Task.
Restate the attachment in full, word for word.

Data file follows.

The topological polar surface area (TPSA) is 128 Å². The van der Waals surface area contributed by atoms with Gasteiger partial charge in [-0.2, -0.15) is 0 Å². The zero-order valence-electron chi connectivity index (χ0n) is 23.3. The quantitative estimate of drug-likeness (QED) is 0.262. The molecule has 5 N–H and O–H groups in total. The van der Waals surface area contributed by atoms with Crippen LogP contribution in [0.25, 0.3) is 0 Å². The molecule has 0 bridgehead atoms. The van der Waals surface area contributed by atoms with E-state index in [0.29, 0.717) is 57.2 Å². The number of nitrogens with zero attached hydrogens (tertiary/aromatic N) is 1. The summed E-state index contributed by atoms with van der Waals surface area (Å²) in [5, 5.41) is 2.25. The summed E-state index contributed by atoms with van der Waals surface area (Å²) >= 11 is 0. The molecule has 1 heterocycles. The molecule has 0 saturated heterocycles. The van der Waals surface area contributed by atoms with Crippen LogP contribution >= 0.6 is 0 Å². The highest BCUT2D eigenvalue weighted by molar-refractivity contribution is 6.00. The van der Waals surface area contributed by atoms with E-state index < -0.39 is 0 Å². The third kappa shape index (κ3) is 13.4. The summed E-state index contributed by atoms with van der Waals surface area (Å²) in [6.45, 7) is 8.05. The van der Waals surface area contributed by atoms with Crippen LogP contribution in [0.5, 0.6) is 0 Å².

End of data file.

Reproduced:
The topological polar surface area (TPSA) is 128 Å². The van der Waals surface area contributed by atoms with Gasteiger partial charge in [-0.2, -0.15) is 0 Å². The zero-order valence-electron chi connectivity index (χ0n) is 23.3. The quantitative estimate of drug-likeness (QED) is 0.262. The molecule has 5 N–H and O–H groups in total. The van der Waals surface area contributed by atoms with Crippen LogP contribution in [0.25, 0.3) is 0 Å². The molecule has 0 bridgehead atoms. The van der Waals surface area contributed by atoms with E-state index in [0.29, 0.717) is 57.2 Å². The number of nitrogens with zero attached hydrogens (tertiary/aromatic N) is 1. The summed E-state index contributed by atoms with van der Waals surface area (Å²) in [5, 5.41) is 2.25. The summed E-state index contributed by atoms with van der Waals surface area (Å²) >= 11 is 0. The molecule has 1 heterocycles. The molecule has 0 saturated heterocycles. The van der Waals surface area contributed by atoms with Crippen LogP contribution >= 0.6 is 0 Å². The highest BCUT2D eigenvalue weighted by molar-refractivity contribution is 6.00. The van der Waals surface area contributed by atoms with E-state index < -0.39 is 0 Å². The third kappa shape index (κ3) is 13.4. The summed E-state index contributed by atoms with van der Waals surface area (Å²) in [6.45, 7) is 8.05. The van der Waals surface area contributed by atoms with Crippen LogP contribution in [0.5, 0.6) is 0 Å².